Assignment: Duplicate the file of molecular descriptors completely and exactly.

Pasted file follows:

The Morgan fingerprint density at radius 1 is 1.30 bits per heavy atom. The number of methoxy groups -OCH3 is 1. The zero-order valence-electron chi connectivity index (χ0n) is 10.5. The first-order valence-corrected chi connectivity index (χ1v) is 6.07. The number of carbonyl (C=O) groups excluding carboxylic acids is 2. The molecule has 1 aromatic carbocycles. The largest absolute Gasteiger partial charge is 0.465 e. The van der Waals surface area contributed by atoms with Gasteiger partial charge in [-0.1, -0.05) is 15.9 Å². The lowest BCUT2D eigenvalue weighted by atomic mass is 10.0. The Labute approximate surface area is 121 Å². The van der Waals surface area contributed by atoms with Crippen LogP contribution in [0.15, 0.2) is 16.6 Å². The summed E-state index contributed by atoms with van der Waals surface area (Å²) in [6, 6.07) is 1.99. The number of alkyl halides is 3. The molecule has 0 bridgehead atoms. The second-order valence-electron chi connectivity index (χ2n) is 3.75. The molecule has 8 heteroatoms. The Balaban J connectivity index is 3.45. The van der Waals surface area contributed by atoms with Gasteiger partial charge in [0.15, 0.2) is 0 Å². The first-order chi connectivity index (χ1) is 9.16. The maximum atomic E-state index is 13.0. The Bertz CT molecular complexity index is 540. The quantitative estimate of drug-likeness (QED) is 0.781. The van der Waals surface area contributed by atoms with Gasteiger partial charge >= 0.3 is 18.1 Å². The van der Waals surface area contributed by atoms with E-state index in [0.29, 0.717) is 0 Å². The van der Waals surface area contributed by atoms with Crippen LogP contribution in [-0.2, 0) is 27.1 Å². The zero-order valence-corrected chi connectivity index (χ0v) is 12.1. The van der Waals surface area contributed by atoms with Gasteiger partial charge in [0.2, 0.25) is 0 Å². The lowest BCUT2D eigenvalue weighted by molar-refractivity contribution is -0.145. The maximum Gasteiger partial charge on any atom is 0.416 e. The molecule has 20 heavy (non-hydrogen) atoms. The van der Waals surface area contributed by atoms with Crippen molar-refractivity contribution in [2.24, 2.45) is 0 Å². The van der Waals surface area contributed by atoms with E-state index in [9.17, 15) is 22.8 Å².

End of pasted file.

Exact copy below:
The Morgan fingerprint density at radius 1 is 1.30 bits per heavy atom. The number of methoxy groups -OCH3 is 1. The zero-order valence-electron chi connectivity index (χ0n) is 10.5. The first-order valence-corrected chi connectivity index (χ1v) is 6.07. The number of carbonyl (C=O) groups excluding carboxylic acids is 2. The molecule has 1 aromatic carbocycles. The largest absolute Gasteiger partial charge is 0.465 e. The van der Waals surface area contributed by atoms with Gasteiger partial charge in [-0.1, -0.05) is 15.9 Å². The lowest BCUT2D eigenvalue weighted by atomic mass is 10.0. The Labute approximate surface area is 121 Å². The van der Waals surface area contributed by atoms with Crippen LogP contribution in [0.15, 0.2) is 16.6 Å². The summed E-state index contributed by atoms with van der Waals surface area (Å²) in [6, 6.07) is 1.99. The number of alkyl halides is 3. The molecule has 0 bridgehead atoms. The second-order valence-electron chi connectivity index (χ2n) is 3.75. The molecule has 8 heteroatoms. The Balaban J connectivity index is 3.45. The van der Waals surface area contributed by atoms with Gasteiger partial charge in [0.15, 0.2) is 0 Å². The first-order chi connectivity index (χ1) is 9.16. The maximum atomic E-state index is 13.0. The Bertz CT molecular complexity index is 540. The quantitative estimate of drug-likeness (QED) is 0.781. The van der Waals surface area contributed by atoms with Gasteiger partial charge >= 0.3 is 18.1 Å². The van der Waals surface area contributed by atoms with E-state index in [0.29, 0.717) is 0 Å². The van der Waals surface area contributed by atoms with Crippen LogP contribution in [-0.2, 0) is 27.1 Å². The zero-order valence-corrected chi connectivity index (χ0v) is 12.1. The van der Waals surface area contributed by atoms with Gasteiger partial charge in [0.2, 0.25) is 0 Å². The lowest BCUT2D eigenvalue weighted by molar-refractivity contribution is -0.145. The maximum Gasteiger partial charge on any atom is 0.416 e. The molecule has 20 heavy (non-hydrogen) atoms. The van der Waals surface area contributed by atoms with Crippen molar-refractivity contribution in [2.24, 2.45) is 0 Å². The van der Waals surface area contributed by atoms with E-state index in [9.17, 15) is 22.8 Å².